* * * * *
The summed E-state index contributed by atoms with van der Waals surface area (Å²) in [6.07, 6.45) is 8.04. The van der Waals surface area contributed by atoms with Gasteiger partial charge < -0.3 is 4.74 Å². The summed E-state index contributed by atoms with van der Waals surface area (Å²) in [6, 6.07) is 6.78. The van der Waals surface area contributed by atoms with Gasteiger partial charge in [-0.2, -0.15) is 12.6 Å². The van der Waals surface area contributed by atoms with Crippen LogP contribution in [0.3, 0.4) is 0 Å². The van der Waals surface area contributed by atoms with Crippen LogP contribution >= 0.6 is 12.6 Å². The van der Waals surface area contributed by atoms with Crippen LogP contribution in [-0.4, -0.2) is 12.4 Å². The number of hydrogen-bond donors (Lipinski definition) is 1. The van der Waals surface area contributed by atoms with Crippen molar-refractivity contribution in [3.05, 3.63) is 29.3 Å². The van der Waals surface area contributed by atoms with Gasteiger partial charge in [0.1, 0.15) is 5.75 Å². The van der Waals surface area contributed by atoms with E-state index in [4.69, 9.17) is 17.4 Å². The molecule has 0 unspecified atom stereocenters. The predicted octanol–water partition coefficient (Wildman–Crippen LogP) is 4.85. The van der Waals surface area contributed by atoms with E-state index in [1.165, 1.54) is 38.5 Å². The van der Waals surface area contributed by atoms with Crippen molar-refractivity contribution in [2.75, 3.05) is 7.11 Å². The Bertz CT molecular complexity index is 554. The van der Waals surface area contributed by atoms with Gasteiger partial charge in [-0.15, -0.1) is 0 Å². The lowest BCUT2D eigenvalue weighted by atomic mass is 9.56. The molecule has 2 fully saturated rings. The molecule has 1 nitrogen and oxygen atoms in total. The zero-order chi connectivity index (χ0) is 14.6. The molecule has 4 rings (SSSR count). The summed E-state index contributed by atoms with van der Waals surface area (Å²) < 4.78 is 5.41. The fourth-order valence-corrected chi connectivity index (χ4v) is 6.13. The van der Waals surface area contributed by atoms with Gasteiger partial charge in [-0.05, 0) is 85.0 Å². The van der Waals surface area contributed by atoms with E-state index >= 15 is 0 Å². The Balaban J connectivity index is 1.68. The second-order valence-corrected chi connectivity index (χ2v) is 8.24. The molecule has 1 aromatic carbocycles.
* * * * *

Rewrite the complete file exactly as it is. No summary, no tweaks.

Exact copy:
The summed E-state index contributed by atoms with van der Waals surface area (Å²) in [6.07, 6.45) is 8.04. The van der Waals surface area contributed by atoms with Gasteiger partial charge < -0.3 is 4.74 Å². The summed E-state index contributed by atoms with van der Waals surface area (Å²) in [6, 6.07) is 6.78. The van der Waals surface area contributed by atoms with Gasteiger partial charge in [-0.2, -0.15) is 12.6 Å². The van der Waals surface area contributed by atoms with Crippen LogP contribution in [0.3, 0.4) is 0 Å². The van der Waals surface area contributed by atoms with Crippen LogP contribution >= 0.6 is 12.6 Å². The van der Waals surface area contributed by atoms with Crippen LogP contribution in [-0.4, -0.2) is 12.4 Å². The number of hydrogen-bond donors (Lipinski definition) is 1. The van der Waals surface area contributed by atoms with Crippen molar-refractivity contribution in [3.05, 3.63) is 29.3 Å². The van der Waals surface area contributed by atoms with Gasteiger partial charge in [0.1, 0.15) is 5.75 Å². The van der Waals surface area contributed by atoms with E-state index in [4.69, 9.17) is 17.4 Å². The molecule has 0 unspecified atom stereocenters. The predicted octanol–water partition coefficient (Wildman–Crippen LogP) is 4.85. The van der Waals surface area contributed by atoms with E-state index in [1.165, 1.54) is 38.5 Å². The van der Waals surface area contributed by atoms with Crippen molar-refractivity contribution in [2.75, 3.05) is 7.11 Å². The Bertz CT molecular complexity index is 554. The van der Waals surface area contributed by atoms with Gasteiger partial charge in [-0.15, -0.1) is 0 Å². The lowest BCUT2D eigenvalue weighted by atomic mass is 9.56. The molecule has 2 fully saturated rings. The molecule has 1 nitrogen and oxygen atoms in total. The zero-order chi connectivity index (χ0) is 14.6. The molecule has 4 rings (SSSR count). The summed E-state index contributed by atoms with van der Waals surface area (Å²) < 4.78 is 5.41. The fourth-order valence-corrected chi connectivity index (χ4v) is 6.13. The van der Waals surface area contributed by atoms with Gasteiger partial charge in [-0.05, 0) is 85.0 Å². The van der Waals surface area contributed by atoms with E-state index >= 15 is 0 Å². The Balaban J connectivity index is 1.68. The second-order valence-corrected chi connectivity index (χ2v) is 8.24. The molecule has 1 aromatic carbocycles.